It’s hard to pick out a single, cohesive body of stars in this image taken by the Hubble Space Telescope, but the array of cosmos objects seen make up the dwarf galaxy Leo A (Leo III). The millions of stars in this smaller galaxy are sparsely distributed enough for distant background galaxies to be visible.  

Nearly 90 percent of its stars were formed only 8 billion years ago, which is young in comparison to the majority of stars surveyed in the cosmos, so far

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Irregular dwarf galaxies like Leo A are thought to be the building blocks of larger galaxies like our own Milky Way. 

Space news (new star formation in dwarf galaxy Leo A, 2.54 million light-years from Earth) – It appears star formation in this smaller galaxy didn’t start until it was good and ready, which for astronomers poses a few puzzling questions –

Astronomers studying planetary formation in smaller dwarf galaxies sprinkled around the nearby cosmos have found something different about the process of star formation in a member of the Local Group of galaxies. This nearby group contains two large spiral galaxies, the Milky Way and Andromeda galaxy (M31), and about 30 galaxies in total.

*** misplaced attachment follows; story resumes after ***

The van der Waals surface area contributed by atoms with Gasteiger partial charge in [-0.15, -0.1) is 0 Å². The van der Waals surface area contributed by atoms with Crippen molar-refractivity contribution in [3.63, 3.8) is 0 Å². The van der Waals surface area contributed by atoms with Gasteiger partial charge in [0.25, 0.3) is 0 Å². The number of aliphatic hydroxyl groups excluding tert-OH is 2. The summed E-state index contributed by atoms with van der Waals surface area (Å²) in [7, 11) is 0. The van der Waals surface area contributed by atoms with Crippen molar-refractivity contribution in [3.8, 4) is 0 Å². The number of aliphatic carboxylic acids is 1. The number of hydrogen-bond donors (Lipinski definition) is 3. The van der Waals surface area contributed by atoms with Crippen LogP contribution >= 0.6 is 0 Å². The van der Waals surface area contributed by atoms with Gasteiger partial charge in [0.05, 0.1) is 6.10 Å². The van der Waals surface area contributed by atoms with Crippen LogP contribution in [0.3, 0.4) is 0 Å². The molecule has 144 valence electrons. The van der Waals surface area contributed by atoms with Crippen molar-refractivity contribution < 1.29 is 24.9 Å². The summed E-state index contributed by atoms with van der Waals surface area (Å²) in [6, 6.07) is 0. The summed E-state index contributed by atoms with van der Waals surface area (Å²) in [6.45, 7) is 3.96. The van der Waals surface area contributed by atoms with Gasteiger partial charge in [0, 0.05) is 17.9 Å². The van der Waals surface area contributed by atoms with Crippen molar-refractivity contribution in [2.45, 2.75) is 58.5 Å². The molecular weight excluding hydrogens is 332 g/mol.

Dwarf galaxies are both more numerous in the cosmos and simpler in structure than larger spiral galaxies, but harder to study in most cases due to the extreme distances involved. In the case of closer dwarf galaxies, like Leo A, they’re easier to study in detail, but still hard to study due to their smaller size of around 10,000 light-years.